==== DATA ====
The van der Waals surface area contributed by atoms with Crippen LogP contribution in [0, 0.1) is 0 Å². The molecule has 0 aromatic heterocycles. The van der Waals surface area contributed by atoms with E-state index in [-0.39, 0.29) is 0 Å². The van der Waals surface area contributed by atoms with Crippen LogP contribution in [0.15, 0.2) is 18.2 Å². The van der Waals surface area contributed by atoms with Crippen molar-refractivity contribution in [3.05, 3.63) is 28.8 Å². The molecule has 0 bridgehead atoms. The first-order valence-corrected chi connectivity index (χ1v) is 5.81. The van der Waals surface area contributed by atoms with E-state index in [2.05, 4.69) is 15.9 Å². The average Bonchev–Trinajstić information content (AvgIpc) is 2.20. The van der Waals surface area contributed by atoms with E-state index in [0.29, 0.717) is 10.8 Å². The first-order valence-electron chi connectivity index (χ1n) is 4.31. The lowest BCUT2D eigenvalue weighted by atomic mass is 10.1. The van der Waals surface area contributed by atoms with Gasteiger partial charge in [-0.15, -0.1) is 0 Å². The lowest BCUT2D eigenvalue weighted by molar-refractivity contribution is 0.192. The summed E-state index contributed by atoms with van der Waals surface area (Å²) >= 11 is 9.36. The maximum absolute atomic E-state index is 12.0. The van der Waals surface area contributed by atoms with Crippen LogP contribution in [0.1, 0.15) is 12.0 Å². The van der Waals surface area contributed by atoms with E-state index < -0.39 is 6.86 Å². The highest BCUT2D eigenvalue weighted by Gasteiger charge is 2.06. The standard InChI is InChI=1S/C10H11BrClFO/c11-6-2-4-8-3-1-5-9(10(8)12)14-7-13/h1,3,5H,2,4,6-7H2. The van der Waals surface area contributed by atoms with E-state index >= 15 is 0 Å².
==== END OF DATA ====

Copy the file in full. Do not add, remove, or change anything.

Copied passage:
The van der Waals surface area contributed by atoms with Crippen LogP contribution in [0, 0.1) is 0 Å². The molecule has 0 aromatic heterocycles. The van der Waals surface area contributed by atoms with E-state index in [-0.39, 0.29) is 0 Å². The van der Waals surface area contributed by atoms with Crippen LogP contribution in [0.15, 0.2) is 18.2 Å². The van der Waals surface area contributed by atoms with Crippen molar-refractivity contribution in [3.05, 3.63) is 28.8 Å². The molecule has 0 bridgehead atoms. The first-order valence-corrected chi connectivity index (χ1v) is 5.81. The van der Waals surface area contributed by atoms with E-state index in [2.05, 4.69) is 15.9 Å². The average Bonchev–Trinajstić information content (AvgIpc) is 2.20. The van der Waals surface area contributed by atoms with E-state index in [0.29, 0.717) is 10.8 Å². The first-order valence-electron chi connectivity index (χ1n) is 4.31. The lowest BCUT2D eigenvalue weighted by atomic mass is 10.1. The van der Waals surface area contributed by atoms with Gasteiger partial charge in [-0.15, -0.1) is 0 Å². The lowest BCUT2D eigenvalue weighted by molar-refractivity contribution is 0.192. The summed E-state index contributed by atoms with van der Waals surface area (Å²) >= 11 is 9.36. The maximum absolute atomic E-state index is 12.0. The van der Waals surface area contributed by atoms with Crippen LogP contribution in [0.1, 0.15) is 12.0 Å². The van der Waals surface area contributed by atoms with E-state index < -0.39 is 6.86 Å². The highest BCUT2D eigenvalue weighted by Gasteiger charge is 2.06. The standard InChI is InChI=1S/C10H11BrClFO/c11-6-2-4-8-3-1-5-9(10(8)12)14-7-13/h1,3,5H,2,4,6-7H2. The van der Waals surface area contributed by atoms with E-state index >= 15 is 0 Å².